The key regions to hold in assassin are quite similar to escalating, as the idea is still to block off a player from his/her target. In this case, it usually means the ports and/or the regions which form the borders of bonus zones. Regions like Western U.S. and China are also advantageous to hold, since it allows for easier reach of a target by going through as few regions as possible in-between.
show: Team Games
If your team can take the entire southern half of Africa and Tristan de Cuhna, you can essentially create a barrier for whoever is behind there, since there is only one way into that area. This is a good way to protect a weak teammate if they have a region there.
Doubles: Due to the fact that it's quite likely for a player to initially drop 2/3 regions in either South America/Australia, it's often advantageous to have a person chase one of those two bonus zones, as if it's taken and held early, it can provide the necessary push to win the game. If taking a bonus is not a feasible option for any team (which should be uncommon), the fact that each player initially drops 11 regions allows for helping 1 teammate to just accumulate regions, increasing his/her deploy that way. Please note that this portion is intended only for 2v2, and not for doubles games with more than 2 teams. When you have more than 2 teams, the gameplay is much more like a multiplayer game than a team game. Triples: In triples, it is a lot less likely that a player will be in a position to take a bonus, since each player initially drops 7 regions. Therefore, it's more recommended that the team marks an opponent for elimination early, and just focus on that opponent. However, it should still be feasible for a player to take one of the small bonus zones (South America, Australia). Quadruples: Since each person only initially drops 5 regions in quadruples, it is very unlikely that a person will be able to take a bonus. Therefore, unless it is literally handed to you, the entire team should be focusing on one player on the opposing team, and eliminating him as fast as possible. If done right, the opponent can lose a team member in 2-3 rounds, just due to how few troops each player starts with. Other related strategy guides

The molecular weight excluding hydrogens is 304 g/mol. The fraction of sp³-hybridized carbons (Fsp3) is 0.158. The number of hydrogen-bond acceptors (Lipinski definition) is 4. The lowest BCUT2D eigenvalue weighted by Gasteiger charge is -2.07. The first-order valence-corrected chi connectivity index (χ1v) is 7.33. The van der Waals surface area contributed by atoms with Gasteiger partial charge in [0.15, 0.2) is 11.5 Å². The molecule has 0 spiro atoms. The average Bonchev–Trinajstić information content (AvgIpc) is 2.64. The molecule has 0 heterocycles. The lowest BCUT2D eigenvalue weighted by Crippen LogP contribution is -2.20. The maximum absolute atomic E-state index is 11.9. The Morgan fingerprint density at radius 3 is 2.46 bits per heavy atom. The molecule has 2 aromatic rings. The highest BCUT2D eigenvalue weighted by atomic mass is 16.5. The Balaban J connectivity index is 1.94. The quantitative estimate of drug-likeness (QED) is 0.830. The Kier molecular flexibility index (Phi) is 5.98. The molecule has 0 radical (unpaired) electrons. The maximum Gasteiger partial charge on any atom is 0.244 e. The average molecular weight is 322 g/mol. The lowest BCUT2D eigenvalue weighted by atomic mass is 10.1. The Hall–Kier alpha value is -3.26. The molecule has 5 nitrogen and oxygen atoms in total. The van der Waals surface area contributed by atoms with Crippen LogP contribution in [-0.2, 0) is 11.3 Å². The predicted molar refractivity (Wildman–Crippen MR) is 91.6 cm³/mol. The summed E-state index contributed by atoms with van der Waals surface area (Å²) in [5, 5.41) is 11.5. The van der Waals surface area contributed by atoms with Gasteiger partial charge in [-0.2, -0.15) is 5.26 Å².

Posts: 1357 Joined: Tue Jan 20, 2009 3:34 pm Location: Ithaca, NY
=============================== This ends the Official Map Guide. However, there may be relevant strategy discussion outside the scope of this basic map guide located in the below further discussion. Please keep the discussion general so it applies to many situations. Guidance about your specific games should go in the . main Strategy forum ===============================